This is the first of a series of posts written for non-geeks just starting out with Linux. The idea is to provide the gist, a few important facts, and some fun suggestions. Slowly and easily. Some of the posts in this series may end up being useful references, so consider bookmarking those.
At some level all operating systems are the same, but in some ways that will matter to you, Linux is very different from the others. The most important difference, which causes both the really good things and the annoying things to be true, is that Linux and most of the software that you will run on Linux is OpenSource, as opposed to proprietary AND it is produced by a diverse group of entities that share a single, continuous, common, and sometimes harmonious community. If there are two “competing” applications that do more or less the same thing, it is not at all unlikely that the people who make the software could meet up and decide to merge them into one project, rather than try to kill each other in the usual corporate way. If there is a single project within which differences occur as to what the project should be like, the project can be split (“forked”) and there are no law suits over the ownership of the computer code … they simply evolve in different directions thereafter.
The most important outcomes of the community-based and non-Proprietary models, for you, that you will notice and that will make a difference in how you use the computer, are:
- *There is one way to install software that works the same for all software, and all the software you might ever want to install is all accessible, searchable, findable, and installable from one single fairly easy to use application.
- *There is no trial ware or advertising or wanton popups telling you to buy something.
- *There are no end user agreements to click on, although the software is all licensed (you need to know nothing about this).
- *You will not have a situation arise where yo have to agree to a new end user license for software you’ve already installed.
- *It is trivially easy to install software.
- *It is trivially easy to remove software.
- *When you remove software, it is really really gone.
- *You can install or remove software without having to close down other software.
- *You will never have to reboot for new software to work, unless it is part of the operating system itself (and then you may or may not have to log out and back in or reboot).
- *A bug is a bug, and people generally admit that it is a bug. And they tend to get fixed fast in the mainstream applications. (Compared to proprietary software, anyway.)
Linux itself is fundamentally different from Windows in several ways that will also matter to you.
- *Linux is case sensitive. So, a file called mystuff is different from a file called MyStuff.
- *Linux uses “extensions” (like the ‘.doc’ in mydoc.doc) but does not require them. Actually, it doesn’t use them at all, but a lot of software that runs on Linux assumes you are accustomed to extensions.
- *You will see very few confirmations in Linux. When you select a file and delete it, it is gone. You do not have to have a conversation with the computer via arcane dialog boxes (note: in Gnome, a “deleted” file is put into the “trash”).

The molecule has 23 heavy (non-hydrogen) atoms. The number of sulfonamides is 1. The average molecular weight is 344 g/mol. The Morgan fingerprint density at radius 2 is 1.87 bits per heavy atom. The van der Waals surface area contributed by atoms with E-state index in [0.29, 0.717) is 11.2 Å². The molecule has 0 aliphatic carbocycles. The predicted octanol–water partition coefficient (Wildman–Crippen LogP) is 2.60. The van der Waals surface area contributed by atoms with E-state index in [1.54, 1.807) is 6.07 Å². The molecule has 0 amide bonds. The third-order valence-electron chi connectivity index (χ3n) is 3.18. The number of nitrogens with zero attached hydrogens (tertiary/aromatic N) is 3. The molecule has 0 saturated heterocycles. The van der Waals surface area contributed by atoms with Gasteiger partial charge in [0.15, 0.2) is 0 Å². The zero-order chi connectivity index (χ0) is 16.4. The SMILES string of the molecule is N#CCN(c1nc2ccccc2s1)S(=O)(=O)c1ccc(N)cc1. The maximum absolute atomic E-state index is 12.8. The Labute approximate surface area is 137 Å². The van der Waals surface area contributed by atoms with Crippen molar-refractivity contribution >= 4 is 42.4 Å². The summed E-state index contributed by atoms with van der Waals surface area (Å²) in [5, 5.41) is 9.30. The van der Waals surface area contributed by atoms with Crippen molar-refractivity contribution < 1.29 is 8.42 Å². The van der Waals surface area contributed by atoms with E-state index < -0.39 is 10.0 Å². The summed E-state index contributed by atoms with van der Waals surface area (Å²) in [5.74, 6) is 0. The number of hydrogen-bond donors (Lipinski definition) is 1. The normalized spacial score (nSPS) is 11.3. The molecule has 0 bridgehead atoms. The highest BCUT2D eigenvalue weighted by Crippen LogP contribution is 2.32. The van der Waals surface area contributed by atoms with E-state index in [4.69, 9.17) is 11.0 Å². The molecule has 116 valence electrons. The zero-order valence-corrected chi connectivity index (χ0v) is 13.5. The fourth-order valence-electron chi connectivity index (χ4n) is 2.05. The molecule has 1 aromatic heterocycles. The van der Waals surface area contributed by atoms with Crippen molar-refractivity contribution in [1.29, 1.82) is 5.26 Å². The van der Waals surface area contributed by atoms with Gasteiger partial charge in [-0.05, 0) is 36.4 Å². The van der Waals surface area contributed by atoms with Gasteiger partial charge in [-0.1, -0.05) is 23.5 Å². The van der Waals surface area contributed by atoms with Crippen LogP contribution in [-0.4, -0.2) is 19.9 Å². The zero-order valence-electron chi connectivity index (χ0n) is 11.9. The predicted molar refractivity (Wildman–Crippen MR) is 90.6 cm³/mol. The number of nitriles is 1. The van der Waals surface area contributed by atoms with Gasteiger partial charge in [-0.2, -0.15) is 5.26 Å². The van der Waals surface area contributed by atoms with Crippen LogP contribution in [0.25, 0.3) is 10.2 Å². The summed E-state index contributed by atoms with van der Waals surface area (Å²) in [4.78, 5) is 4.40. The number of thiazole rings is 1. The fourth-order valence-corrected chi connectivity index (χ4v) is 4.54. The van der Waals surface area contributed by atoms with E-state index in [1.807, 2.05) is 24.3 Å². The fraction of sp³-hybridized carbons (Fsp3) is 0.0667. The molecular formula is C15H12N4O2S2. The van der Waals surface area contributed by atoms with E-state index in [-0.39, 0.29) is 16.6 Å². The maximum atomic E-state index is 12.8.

- *Different “applications” (called “Processes” in Linux) run very independently from each other. Your browser can’t crash your spreadsheet, and your spreadsheet can’t crash your word processor, or at least, it is very unlikely for that to happen.
- *The operating system itself is lean and mean. It uses few computer resources (memory and stuff) and is crispy, not sluggish.
- *Over time, the operating system does not grow more sluggish. Adding software does not break the system or slow it down.
- *You don’t have to (and in fact can’t) “defrag” the hard drive, because the file systems that Linux use are designed to not break themselves over time.
- *”Wipe the drive and reinstall the system” is possible, sometimes it is done, but it is never necessary. It is only done by people who screw up their computer and are former Windows users and don’t know any better. (Having said that, it may be better to wipe and install rather than upgrade major version upgrades of Linux.)
There are a lot of Linux Haters(TM) out there. I think many of them are paid by Microsoft. I know for a FACT that some of them are. There are a lot of people who tried Linux in the past and had bad experiences and do not realize that the system has changed and improved. There are people who hold Linux to the Ginger Rogers standard but give Windows (Fred Astair) all the breaks. So, for instance, Windows can crash on them again and again and again and they will keep going back, like zombies to the brain bucket, but if Linux does anything they don’t like they will leave Linux and never look back and complain incessantly about it forever. This asymmetry in treatment is the subject of another post and need not worry you now.
All you need to know now is that Linux does have its problems, it is not for everybody, and it is a hundred times less annoying than Windows, and at the moment, it is the operating system on your computer so you need to kinda live with it for a while anyway. So a positive attitude is in order.
Next installment: Distros!
For a list of all the posts in this series, CLICK HERE.